Council OKs package for Aspen’s small lodges
The Aspen Times
The Aspen City Council unanimously approved an incentive program Tuesday geared toward preserving Aspen’s 12 small, moderately-priced lodges.
The program was originally pitched as Ordinance 19, a controversial set of lodging incentives that the council passed and then repealed in the face of public referendum in August. The ordinance included language that would have allowed requests for four-story lodges near Aspen Mountain, larger free-market residences, fee waivers and decreased affordable-housing requirements, among other incentives for developers.
The revamped version, dubbed the small-lodge preservation program, is reserved for 12 qualifying hotels in Aspen. The list includes the shuttered Boomerang Lodge, the Molly Gibson Lodge, Hotel Aspen, St. Moritz Lodge and Mountain Chalet, among others. Planners estimate the cost of the program, which sunsets in five years, to be between $1.5 and $2.3 million. Long range planner Jessica Garrow said the cost could reach as high as $7 million, but that’s only if every lodge participates in every aspect of the program, which staff considers highly unlikely. Garrow said it will take about $25,000 to get the program off the ground, and council can expect a more comprehensive request in the 2016 budget.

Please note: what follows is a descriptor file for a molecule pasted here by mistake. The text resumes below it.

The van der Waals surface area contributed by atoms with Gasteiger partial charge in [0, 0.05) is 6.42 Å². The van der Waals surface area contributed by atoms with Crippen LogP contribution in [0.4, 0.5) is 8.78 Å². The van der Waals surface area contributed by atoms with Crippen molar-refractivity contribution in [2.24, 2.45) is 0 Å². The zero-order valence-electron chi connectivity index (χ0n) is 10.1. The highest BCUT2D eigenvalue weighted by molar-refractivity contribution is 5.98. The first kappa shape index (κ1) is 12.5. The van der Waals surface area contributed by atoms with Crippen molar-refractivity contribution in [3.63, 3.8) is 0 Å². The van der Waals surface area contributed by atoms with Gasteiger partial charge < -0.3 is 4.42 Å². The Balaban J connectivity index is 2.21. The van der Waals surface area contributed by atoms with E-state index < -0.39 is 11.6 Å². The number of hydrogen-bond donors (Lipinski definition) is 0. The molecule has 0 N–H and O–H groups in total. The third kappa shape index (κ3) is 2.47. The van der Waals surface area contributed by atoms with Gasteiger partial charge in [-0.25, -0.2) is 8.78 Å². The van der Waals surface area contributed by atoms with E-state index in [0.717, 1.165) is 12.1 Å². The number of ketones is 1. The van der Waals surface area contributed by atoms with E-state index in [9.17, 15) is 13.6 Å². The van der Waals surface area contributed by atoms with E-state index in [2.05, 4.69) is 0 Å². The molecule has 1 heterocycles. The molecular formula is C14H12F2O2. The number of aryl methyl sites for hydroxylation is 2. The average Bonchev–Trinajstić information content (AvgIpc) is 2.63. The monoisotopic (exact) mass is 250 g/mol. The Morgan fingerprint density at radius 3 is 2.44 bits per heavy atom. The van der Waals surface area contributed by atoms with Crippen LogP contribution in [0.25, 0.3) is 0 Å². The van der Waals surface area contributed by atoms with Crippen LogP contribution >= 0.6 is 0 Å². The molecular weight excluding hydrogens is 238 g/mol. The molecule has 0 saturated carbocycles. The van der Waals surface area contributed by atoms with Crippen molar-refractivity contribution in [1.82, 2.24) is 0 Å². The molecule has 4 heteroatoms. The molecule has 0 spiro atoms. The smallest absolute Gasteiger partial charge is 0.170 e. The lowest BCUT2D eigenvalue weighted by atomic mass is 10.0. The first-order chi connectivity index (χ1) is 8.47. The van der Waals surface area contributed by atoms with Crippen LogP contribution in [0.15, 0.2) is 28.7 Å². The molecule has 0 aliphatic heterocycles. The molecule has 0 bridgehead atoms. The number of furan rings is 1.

Program incentives include potential development-fee reductions, which are considered the biggest cost in the program. Other incentives include energy-efficiency rebates, free building-code assessments, an express lane for land-use and building-permit reviews and planning assistance.
The granting of fee reductions will be tied to “claw back” provisions, which will last between five and 20 years depending on the extent of participation in the program. That means if the participant converts to a use other than a lodge, they must return program funds to the city.
Describing the project as “very mild,” Community Development Director Chris Bendon said that in Aspen, it’s very attractive to convert these types of lodge parcels to residential uses. He added that because of land value, Aspen faces greater pressure in this area than other communities.
Mayor Steve Skadron described the program as an attempt to address the issue, while Councilman Adam Frisch said the community should be proud. He described the incentives as breaks, “not giveaways,” and said it’s time that Aspen invest in its “endangered” small lodges.
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